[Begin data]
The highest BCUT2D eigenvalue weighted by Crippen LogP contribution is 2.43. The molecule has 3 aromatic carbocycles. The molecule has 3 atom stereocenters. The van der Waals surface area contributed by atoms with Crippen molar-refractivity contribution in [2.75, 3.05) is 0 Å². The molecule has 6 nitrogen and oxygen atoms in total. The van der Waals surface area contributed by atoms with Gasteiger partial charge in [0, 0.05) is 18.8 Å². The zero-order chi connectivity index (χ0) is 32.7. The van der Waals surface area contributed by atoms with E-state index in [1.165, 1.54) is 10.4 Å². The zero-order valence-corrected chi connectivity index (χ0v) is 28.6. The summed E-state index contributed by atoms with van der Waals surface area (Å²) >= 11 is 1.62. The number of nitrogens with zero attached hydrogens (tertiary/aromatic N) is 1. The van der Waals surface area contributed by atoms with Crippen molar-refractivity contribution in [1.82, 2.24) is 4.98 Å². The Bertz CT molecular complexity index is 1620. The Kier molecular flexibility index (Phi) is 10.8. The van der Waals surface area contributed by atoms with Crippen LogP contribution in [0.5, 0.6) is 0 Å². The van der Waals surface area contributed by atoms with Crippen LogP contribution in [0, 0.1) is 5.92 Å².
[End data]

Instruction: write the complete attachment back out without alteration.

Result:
The highest BCUT2D eigenvalue weighted by Crippen LogP contribution is 2.43. The molecule has 3 aromatic carbocycles. The molecule has 3 atom stereocenters. The van der Waals surface area contributed by atoms with Crippen molar-refractivity contribution in [2.75, 3.05) is 0 Å². The molecule has 6 nitrogen and oxygen atoms in total. The van der Waals surface area contributed by atoms with Gasteiger partial charge in [0, 0.05) is 18.8 Å². The zero-order chi connectivity index (χ0) is 32.7. The van der Waals surface area contributed by atoms with E-state index in [1.165, 1.54) is 10.4 Å². The zero-order valence-corrected chi connectivity index (χ0v) is 28.6. The summed E-state index contributed by atoms with van der Waals surface area (Å²) >= 11 is 1.62. The number of nitrogens with zero attached hydrogens (tertiary/aromatic N) is 1. The van der Waals surface area contributed by atoms with Crippen molar-refractivity contribution in [1.82, 2.24) is 4.98 Å². The Bertz CT molecular complexity index is 1620. The Kier molecular flexibility index (Phi) is 10.8. The van der Waals surface area contributed by atoms with Crippen LogP contribution in [0.5, 0.6) is 0 Å². The van der Waals surface area contributed by atoms with Crippen LogP contribution in [0, 0.1) is 5.92 Å².